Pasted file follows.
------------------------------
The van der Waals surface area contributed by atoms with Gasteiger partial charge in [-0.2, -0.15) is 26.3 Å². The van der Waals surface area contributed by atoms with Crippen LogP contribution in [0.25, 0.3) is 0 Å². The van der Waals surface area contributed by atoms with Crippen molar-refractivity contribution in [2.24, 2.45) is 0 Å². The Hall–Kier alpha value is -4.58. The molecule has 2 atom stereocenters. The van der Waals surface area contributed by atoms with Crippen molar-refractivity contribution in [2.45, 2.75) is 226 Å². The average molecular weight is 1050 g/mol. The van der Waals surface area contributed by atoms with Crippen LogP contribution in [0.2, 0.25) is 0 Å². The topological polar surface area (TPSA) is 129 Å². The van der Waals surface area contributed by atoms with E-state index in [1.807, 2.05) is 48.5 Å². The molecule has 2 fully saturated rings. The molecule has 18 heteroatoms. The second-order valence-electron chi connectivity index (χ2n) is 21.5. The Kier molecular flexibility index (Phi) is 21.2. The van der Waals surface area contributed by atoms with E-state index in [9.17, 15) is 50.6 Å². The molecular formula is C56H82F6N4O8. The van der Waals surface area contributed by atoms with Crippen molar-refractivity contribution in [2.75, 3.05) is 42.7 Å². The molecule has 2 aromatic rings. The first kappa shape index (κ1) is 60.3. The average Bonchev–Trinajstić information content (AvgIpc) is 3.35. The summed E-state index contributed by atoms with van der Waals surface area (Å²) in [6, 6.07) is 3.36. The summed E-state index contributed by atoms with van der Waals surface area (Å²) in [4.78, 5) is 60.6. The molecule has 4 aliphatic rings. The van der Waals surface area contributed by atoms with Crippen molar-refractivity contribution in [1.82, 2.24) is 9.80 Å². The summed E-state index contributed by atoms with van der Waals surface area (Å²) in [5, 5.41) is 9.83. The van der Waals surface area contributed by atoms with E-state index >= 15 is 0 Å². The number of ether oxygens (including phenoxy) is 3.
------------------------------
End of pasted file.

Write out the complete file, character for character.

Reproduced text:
The van der Waals surface area contributed by atoms with Gasteiger partial charge in [-0.2, -0.15) is 26.3 Å². The van der Waals surface area contributed by atoms with Crippen LogP contribution in [0.25, 0.3) is 0 Å². The van der Waals surface area contributed by atoms with Crippen molar-refractivity contribution in [2.24, 2.45) is 0 Å². The Hall–Kier alpha value is -4.58. The molecule has 2 atom stereocenters. The van der Waals surface area contributed by atoms with Crippen molar-refractivity contribution in [2.45, 2.75) is 226 Å². The average molecular weight is 1050 g/mol. The van der Waals surface area contributed by atoms with Crippen LogP contribution in [0.2, 0.25) is 0 Å². The topological polar surface area (TPSA) is 129 Å². The van der Waals surface area contributed by atoms with E-state index in [1.807, 2.05) is 48.5 Å². The molecule has 2 fully saturated rings. The molecule has 18 heteroatoms. The second-order valence-electron chi connectivity index (χ2n) is 21.5. The Kier molecular flexibility index (Phi) is 21.2. The van der Waals surface area contributed by atoms with E-state index in [9.17, 15) is 50.6 Å². The molecular formula is C56H82F6N4O8. The van der Waals surface area contributed by atoms with Crippen molar-refractivity contribution in [2.75, 3.05) is 42.7 Å². The molecule has 2 aromatic rings. The first kappa shape index (κ1) is 60.3. The average Bonchev–Trinajstić information content (AvgIpc) is 3.35. The summed E-state index contributed by atoms with van der Waals surface area (Å²) in [6, 6.07) is 3.36. The summed E-state index contributed by atoms with van der Waals surface area (Å²) in [4.78, 5) is 60.6. The molecule has 4 aliphatic rings. The van der Waals surface area contributed by atoms with Crippen molar-refractivity contribution in [1.82, 2.24) is 9.80 Å². The summed E-state index contributed by atoms with van der Waals surface area (Å²) in [5, 5.41) is 9.83. The van der Waals surface area contributed by atoms with E-state index >= 15 is 0 Å². The number of ether oxygens (including phenoxy) is 3.